If we don’t take it upon ourselves to learn how to be a human being amid both the complexities and ordinariness of daily life, we are bound to keep looking/searching/grasping/pleading for the next quick fix to elevate our gaze from the depravity we’ve created, only to discover that the quick fix merely serves to grow more pain.

To be clear, it’s not that there’s anything at all wrong with looking forward to such things as unearthing my motorcycle come springtime, for example. It’s a matter of learning how to be accepting and present with what’s going on in the here and now, with whatever it is that’s happening, at the same time.

_________

This morning, I watched part of a talk given by Sister Dieu Nghiem in late October at Plum Village as part of the 3-month winter retreat, where there was a focus on the Fourteen Mindfulness Trainings.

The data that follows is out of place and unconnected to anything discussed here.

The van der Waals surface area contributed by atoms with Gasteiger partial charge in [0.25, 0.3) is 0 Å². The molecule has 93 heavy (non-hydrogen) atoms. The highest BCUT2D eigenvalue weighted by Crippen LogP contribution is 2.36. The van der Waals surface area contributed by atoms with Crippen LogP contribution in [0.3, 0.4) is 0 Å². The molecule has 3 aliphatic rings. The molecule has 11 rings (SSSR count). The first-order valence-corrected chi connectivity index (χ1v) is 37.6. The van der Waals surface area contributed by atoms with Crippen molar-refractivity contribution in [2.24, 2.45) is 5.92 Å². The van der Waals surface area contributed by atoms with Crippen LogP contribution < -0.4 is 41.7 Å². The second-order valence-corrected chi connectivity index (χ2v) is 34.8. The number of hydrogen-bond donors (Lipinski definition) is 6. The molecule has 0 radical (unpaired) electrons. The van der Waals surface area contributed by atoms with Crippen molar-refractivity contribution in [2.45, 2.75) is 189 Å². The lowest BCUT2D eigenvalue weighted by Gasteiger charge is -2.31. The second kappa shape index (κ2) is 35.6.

Some notes I took from the Sister’s talk:

The Fourteen Mindfulness Trainings have to do with how we live our daily lives; how we live in the world; how we respond to issues and the world with our thinking, our attitude, and our view. These trainings help us to see very clearly the impact of our thinking, speaking, and actions on our environment, on the world, and on the way we live together.

The more I study these Fourteen Mindfulness Trainings the more my heart rejoices, because I see a way out. I see a way that can lead to healing and transformation – not just for myself but the whole of humanity, and that lifts my spirit and gives me a lot of joy.

The mindfulness trainings give us an ethical way of life. Every training uses an ethical action based on non-duality; that happiness is not an individual matter. (She explains that an ethical action is one that benefits everyone.)